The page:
October 26, 2009
My least favorite from Bresson so far, but still a very solid & good film. It tells a story of how a forged 500 franc turns almost everyone involved in it, but the center of the story itself's a local gas man who becomes a criminal. It's a cold vision of greed and materialism, being showed by Bresson's direction and the acting of every actors, also the use of almost no music & soundtrack in it that creates a more realistic portrayal, but some may find it tedious (And how controversial the ending is). It has no "classic" feeling like when i was watching Pickpocket (1959) (Maybe because it's just 26 years old), but it'll be, maybe 10 or 20 years from now...
June 10, 2005
Summer: Every time I watch a Rohmer, I fall in love.
Lancelot & L'Argent: Bresson... Totally impressive.
Wild Strawberries: I enjoyed it, but don't really understand all the fuss about its greatness. Well it is great, but to me other Bergman works were better (e.g. Persona).
May 29, 2005
i wrote a long review of [i]Bresson's [/i][b]Pickpocket[/b] but accidentally erased it. oh well...see it. get it off netflix when it becomes available on dvd. my tape copy of it is ludicrous. [i]more later[/i]...

[b]L'Argent[/b]. magnifique. the only other post-Pickpocket Bresson film i've seen was [b]Lancelot of the Lake[/b] which L'Argent is easily on par with. both films are immaculate. if you're into Bresson that is. see [b]Diary of a Country Priest[/b] and if you like that, go from there. [i]more later...[/i]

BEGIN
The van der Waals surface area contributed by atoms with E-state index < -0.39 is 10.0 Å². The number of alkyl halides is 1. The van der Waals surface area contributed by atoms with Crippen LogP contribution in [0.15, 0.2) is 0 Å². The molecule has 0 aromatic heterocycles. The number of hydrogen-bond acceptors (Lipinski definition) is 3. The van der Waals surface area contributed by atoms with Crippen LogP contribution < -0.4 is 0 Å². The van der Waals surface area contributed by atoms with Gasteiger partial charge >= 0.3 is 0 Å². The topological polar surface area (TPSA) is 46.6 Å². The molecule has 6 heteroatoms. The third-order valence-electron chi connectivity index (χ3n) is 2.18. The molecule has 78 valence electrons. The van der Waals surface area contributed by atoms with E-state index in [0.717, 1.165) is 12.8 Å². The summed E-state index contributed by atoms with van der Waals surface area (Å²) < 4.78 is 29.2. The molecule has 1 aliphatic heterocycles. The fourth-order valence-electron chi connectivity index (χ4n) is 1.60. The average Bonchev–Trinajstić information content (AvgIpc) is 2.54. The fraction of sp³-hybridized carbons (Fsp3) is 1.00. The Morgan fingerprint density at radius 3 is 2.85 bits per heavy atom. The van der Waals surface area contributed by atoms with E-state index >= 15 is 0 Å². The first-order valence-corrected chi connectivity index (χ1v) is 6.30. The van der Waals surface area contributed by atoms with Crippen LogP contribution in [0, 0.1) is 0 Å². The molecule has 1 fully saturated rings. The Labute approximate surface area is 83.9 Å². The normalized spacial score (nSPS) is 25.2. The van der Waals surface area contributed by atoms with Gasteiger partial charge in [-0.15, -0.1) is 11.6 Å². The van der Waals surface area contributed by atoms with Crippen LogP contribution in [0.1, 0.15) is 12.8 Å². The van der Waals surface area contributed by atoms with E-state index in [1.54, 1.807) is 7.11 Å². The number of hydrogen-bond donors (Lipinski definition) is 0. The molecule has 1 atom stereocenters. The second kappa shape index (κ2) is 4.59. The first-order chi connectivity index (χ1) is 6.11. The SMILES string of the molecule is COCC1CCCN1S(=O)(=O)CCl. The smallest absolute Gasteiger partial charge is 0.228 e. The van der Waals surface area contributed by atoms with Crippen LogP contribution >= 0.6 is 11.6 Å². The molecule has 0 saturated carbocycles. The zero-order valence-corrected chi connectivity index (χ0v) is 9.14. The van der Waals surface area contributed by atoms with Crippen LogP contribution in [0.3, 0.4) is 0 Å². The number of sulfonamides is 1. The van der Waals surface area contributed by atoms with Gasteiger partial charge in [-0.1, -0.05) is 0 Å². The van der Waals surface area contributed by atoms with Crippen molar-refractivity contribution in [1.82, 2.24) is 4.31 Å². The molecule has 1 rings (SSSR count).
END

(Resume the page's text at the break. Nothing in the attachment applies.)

[b]Fat Girl[/b]. more french weirdness. no wonder the brits and us hate 'em. i thought it was pretty funny though and could relate on a similar level to the fat and ugly protagonist who has absolutely no romantic delusions nor outgoingness. it's representational and abstract though. i don't think twelve year old girls talk as fluid and brilliantly as they do, regardless of her unbelievably shitty social construction she is forced into war with. the ending scene was very surprising, as was the pacing during this film's entirety.

[b]Control Room. [/b]sad and confusing. i didn't really like that pompous overweight ex-bbc journalist however. the producer for al-jezeer (sp?) was insightful and interesting, partly because he made a comment about wanting to switch over to [i]Fox News[/i] and partly because he is an Iraqi and seemed to be in great pain. a very conflicted person, which to me, was precisely what the film was about: objectivity.

[b]The Clearing[/b]. i don't know. really bad casting choices. Robert Redford is getting to old to be putting out wanna-be morality-sentiment films like this. scratch that. he's in his prime. i mean...mann's not even that good.
September 18, 2004

Pro: The use of silence. The snowball effect.

Con: The second half falls apart. Slow pacing.